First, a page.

Wearable cardioverter defibrillator has little effect on sudden death incidence after acute MI
The use of a non-invasive, wearable cardioverter defibrillator (WCD) in addition to medical therapy did not significantly reduce the incidence of sudden and non-sudden death within 3 months of an acute myocardial infarction (MI), results from the VEST* trial show.
“We did not show a significant reduction in sudden death mortality in the WCD arm nor in non-sudden death,” said Professor Jeffrey Olgin from the University of California, San Francisco School of Medicine, San Francisco, California, US, who presented the results at ACC.18.
In this trial conducted at 109 sites in the US, Germany, Poland, and Hungary, 2,302 patients within 7 days of discharge from hospital following an acute MI and with an ejection fraction ≤35 percent were randomized to receive guideline-based medical therapy alone (n=778, mean age 61.4 years, 74.7 percent male) or in addition to using a WCD (n=1,524, mean age 60.9 years, 72.8 percent male). Patients were followed up for a mean 84.3 days and patients randomized to the WCD arm wore the device for an average 14.1 hours per day.
The WCD is an interchangeable garment equipped with self-gelling defibrillation and dry ECG electrodes, and an attachable rechargeable monitor and battery pack. It monitors for ventricular tachyarrhythmias and can automatically deliver up to four 150 Joule shocks.
Compared with medical therapy only, use of the WCD was associated with nonsignificant reductions in the incidence of sudden death and ventricular tachyarrhythmia death (p=0.18) and in the incidence of non-sudden death (p=0.14) at 90 days. [ACC.18, abstract 18-LB-17834-ACC]
There was a significant improvement noted in the pre-specified secondary endpoint of total mortality at 90 days (death from any cause) favouring the WCD arm compared with the medical therapy only arm (relative risk reduction, 35.5 percent; p=0.04).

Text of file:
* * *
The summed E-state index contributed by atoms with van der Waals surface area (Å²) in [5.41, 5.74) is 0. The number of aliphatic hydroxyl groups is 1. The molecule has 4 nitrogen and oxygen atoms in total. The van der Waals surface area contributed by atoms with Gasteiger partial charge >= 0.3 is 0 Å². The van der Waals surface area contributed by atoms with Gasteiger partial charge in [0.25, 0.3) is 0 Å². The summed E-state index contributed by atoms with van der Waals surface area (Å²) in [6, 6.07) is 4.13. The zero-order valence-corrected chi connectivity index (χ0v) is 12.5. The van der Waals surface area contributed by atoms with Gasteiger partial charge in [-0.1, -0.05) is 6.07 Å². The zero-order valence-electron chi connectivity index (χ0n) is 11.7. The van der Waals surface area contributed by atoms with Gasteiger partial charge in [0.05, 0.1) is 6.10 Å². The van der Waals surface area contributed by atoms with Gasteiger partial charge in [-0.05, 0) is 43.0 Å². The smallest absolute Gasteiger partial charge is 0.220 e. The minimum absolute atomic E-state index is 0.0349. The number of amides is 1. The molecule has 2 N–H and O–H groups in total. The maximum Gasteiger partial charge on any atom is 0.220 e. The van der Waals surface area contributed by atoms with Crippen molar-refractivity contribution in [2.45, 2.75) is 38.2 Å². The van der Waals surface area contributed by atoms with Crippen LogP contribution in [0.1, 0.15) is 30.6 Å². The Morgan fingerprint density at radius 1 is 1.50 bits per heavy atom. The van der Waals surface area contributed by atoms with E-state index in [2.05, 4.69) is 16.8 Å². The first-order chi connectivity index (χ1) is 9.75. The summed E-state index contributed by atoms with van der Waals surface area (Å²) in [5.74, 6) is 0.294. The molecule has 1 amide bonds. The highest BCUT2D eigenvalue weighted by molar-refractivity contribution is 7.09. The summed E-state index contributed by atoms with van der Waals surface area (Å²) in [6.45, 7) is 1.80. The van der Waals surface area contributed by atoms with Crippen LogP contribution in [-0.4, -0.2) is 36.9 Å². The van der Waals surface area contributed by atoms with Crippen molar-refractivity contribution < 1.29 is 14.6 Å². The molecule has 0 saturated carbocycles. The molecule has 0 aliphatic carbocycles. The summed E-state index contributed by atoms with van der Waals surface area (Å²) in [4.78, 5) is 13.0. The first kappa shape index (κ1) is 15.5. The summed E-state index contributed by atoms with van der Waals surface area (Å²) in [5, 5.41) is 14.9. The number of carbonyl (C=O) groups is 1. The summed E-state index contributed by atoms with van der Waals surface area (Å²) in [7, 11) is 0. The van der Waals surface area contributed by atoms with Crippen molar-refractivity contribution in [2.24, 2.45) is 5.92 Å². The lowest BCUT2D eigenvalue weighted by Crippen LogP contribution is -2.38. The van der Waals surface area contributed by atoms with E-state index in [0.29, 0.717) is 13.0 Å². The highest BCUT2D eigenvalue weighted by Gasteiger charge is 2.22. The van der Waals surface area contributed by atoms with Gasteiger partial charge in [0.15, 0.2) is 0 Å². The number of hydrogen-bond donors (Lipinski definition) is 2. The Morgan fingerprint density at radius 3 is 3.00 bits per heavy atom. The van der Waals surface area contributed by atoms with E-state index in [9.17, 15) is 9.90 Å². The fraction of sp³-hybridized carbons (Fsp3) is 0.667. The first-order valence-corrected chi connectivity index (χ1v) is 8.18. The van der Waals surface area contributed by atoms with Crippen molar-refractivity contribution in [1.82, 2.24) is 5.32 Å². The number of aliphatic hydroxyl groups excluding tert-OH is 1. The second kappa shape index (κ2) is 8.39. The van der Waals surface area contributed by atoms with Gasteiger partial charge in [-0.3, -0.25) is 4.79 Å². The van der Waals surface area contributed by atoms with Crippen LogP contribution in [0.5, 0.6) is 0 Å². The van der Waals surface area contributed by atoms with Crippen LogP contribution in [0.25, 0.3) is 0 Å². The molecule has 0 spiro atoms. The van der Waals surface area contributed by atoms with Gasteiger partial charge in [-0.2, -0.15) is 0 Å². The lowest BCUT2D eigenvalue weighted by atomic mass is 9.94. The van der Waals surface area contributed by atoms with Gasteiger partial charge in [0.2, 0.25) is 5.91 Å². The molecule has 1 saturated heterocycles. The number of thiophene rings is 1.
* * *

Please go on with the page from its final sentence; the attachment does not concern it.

Shortness of breath was more commonly reported among patients on medical therapy only (45.4 percent vs 38.7 percent; p=0.003), while rash and itch on the torso were more common among patients using the WCD compared with medical therapy only (12.9 percent vs 3.8 percent and 14.5 percent vs 3.1 percent; p<0.001 for each comparison).
“[T]he guidelines for [implantable cardioverter defibrillator (ICD)] implantation after an MI recommend patients wait 40–90 days before being evaluated for ICD implantation,” said Olgin.
“Therefore, despite the high rate of sudden death early post-MI, ICD implantation is currently not indicated during this period … Due to the high mortality during this period, we are left with a gap in the therapy to prevent sudden death,” he said.
“[W]e found that about half the patients improved their [ejection fraction] but half didn’t, so the expectation is that half the patients will go on to get ICD 40–90 days post-MI,” said study co-author Dr Byron Lee from the University of California, San Francisco.
ACC commentators Dr Peter Block and Professor Anthony DeMaria suggested potential reasons behind the findings, including a psychological effect and higher chance of physician consult among patients wearing the WCD.
“If people … have this device on, they have a sense that if something funny is happening, they’ll go to their doctor more quickly,” said Block, highlighting that this may help doctors pick up other potential causes of mortality.
“In my experience, there is a psychological benefit in patients [in whom] I’ve used the vest and they go home and feel a little bit better [or safer] and … you’re getting a benefit in overall reduction even though we may not be sure exactly why,” said DeMaria.
Potential compliance issues?
Patient compliance in the WCD group reduced from 81 percent of the participants wearing the WCD daily in the period after randomization to 48 percent at 90 days follow up. However, patients who were compliant wore the WCD for an average 22.4 and 21 hours at study onset and at 90 days, respectively.
According to Lee, shared decision making may help physicians identify which patients would be more likely to be compliant.
Despite the findings, guest commentator Professor Dhanunjaya Lakkireddy from the University of Kansas Medical Center, Kansas City, US did not completely discount the use of an external defibrillator, and recommended more studies with a higher level of compliance to assess the use of the device.